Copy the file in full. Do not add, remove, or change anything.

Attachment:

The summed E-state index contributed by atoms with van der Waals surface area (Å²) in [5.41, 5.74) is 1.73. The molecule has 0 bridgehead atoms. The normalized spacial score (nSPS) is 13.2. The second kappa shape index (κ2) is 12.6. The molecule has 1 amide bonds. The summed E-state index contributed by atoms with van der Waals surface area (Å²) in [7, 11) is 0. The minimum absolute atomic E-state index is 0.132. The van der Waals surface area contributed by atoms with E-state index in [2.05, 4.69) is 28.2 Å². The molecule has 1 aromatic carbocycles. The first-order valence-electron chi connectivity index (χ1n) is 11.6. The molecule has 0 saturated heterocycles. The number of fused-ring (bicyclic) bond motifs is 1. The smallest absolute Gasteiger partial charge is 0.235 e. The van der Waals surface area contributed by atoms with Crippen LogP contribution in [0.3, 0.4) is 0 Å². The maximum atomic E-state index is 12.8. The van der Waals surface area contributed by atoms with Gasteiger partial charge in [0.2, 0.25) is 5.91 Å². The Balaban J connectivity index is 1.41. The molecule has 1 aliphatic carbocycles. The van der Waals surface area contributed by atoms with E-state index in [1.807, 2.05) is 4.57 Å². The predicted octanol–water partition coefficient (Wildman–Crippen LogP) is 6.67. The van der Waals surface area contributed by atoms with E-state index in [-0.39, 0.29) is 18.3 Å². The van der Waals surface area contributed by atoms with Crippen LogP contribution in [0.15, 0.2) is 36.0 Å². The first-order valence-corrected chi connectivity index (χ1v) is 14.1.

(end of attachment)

The summed E-state index contributed by atoms with van der Waals surface area (Å²) in [5.41, 5.74) is 1.73. The molecule has 0 bridgehead atoms. The normalized spacial score (nSPS) is 13.2. The second kappa shape index (κ2) is 12.6. The molecule has 1 amide bonds. The summed E-state index contributed by atoms with van der Waals surface area (Å²) in [7, 11) is 0. The minimum absolute atomic E-state index is 0.132. The van der Waals surface area contributed by atoms with E-state index in [2.05, 4.69) is 28.2 Å². The molecule has 1 aromatic carbocycles. The first-order valence-electron chi connectivity index (χ1n) is 11.6. The molecule has 0 saturated heterocycles. The number of fused-ring (bicyclic) bond motifs is 1. The smallest absolute Gasteiger partial charge is 0.235 e. The van der Waals surface area contributed by atoms with Crippen LogP contribution in [0.3, 0.4) is 0 Å². The maximum atomic E-state index is 12.8. The van der Waals surface area contributed by atoms with Gasteiger partial charge in [0.2, 0.25) is 5.91 Å². The Balaban J connectivity index is 1.41. The molecule has 1 aliphatic carbocycles. The van der Waals surface area contributed by atoms with E-state index in [1.807, 2.05) is 4.57 Å². The predicted octanol–water partition coefficient (Wildman–Crippen LogP) is 6.67. The van der Waals surface area contributed by atoms with E-state index in [-0.39, 0.29) is 18.3 Å². The van der Waals surface area contributed by atoms with Crippen LogP contribution in [0.15, 0.2) is 36.0 Å². The first-order valence-corrected chi connectivity index (χ1v) is 14.1.